At a school board meeting this week held in Sartell, just north of Saint Cloud, the dialogue surrounding CRT-influenced curricula continued.
Community members again discussed Equity Alliance Minnesota (EAM), a left-wing group hired earlier this year for an $80,000 audit on “racial inequities” within the Sartell-St. Stephen School District.
Students were required to complete a survey for the audit but weren’t allowed to discuss its contents with their parents, according to student Haylee Yasgar.
“My teacher said that I could not skip any questions even when I didn’t understand them. One question asked us what gender we identify with. I was very confused along with a lot of other classmates,” Yasgar said during Monday night’s meeting.
She said students were told they could not “repeat any of the questions to our parents.”
“Being asked to hide this from my mom made me very uncomfortable, like I was doing something wrong,” she told the school board.
Parents remain concerned that the district, knowingly or not, is pursuing CRT and putting politics over educating children.
Despite the high school having ample space, a standing room crowd of more than 100 people crowded into the oldest gym in the district, a space lacking air conditioning on a hot evening and with poor audio.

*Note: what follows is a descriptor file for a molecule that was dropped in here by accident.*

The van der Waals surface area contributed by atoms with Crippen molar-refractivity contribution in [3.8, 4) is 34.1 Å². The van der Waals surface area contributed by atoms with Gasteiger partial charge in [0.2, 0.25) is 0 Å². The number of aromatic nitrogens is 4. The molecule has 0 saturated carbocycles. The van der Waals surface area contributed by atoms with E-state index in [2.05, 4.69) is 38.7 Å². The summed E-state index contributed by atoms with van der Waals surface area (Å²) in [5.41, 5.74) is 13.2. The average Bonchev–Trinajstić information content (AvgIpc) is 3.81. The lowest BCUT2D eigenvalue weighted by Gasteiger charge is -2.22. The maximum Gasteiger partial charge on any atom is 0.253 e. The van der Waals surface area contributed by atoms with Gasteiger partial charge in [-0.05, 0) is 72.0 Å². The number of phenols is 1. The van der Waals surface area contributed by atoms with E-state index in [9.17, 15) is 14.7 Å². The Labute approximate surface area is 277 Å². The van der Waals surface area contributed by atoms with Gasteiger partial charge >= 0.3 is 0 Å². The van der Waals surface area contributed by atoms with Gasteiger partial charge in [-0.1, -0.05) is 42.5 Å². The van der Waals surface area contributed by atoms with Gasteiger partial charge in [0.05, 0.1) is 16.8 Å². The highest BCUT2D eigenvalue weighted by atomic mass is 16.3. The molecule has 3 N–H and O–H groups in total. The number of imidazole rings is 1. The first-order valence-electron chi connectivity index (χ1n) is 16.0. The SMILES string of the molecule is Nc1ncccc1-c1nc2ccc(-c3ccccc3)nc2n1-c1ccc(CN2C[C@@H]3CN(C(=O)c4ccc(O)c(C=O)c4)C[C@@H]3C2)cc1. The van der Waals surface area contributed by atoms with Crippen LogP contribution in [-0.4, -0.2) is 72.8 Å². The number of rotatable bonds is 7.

Some in the audience felt board members struggled to consistently allot time to various speakers.
Defenders of the audit aimed their claims at enforcing anti-bullying rules and combating mental health issues. They did not specifically reference CRT.
“Bullying is going unchecked because discipline isn’t there, since the audit is taking away money and time from mental health issues,” Chris Yasgar, who’s leading a group of parents opposing the audit, claimed in response. “CRT advocates pretend the debate is about teaching racism and slavery. It’s designed to do the opposite. I think it’s a sign of their position’s weakness that they keep returning to this line.”
Yasgar spoke at Monday’s meeting and said several teachers in the district support his cause but fear retaliation from school administrators.
“My first question for you tonight surrounds the topic of data requests. We have data requests that are now weeks old, weeks, that have gone unanswered,” Yasgar said, referring to his request for a copy of the survey students were required to complete.
Yasgar will return to Saint Cloud’s KNSI Radio next week, accompanied by David Switzer, an economics professor at St. Cloud State University, who recently analyzed and made recommendations about the flawed EAM audit.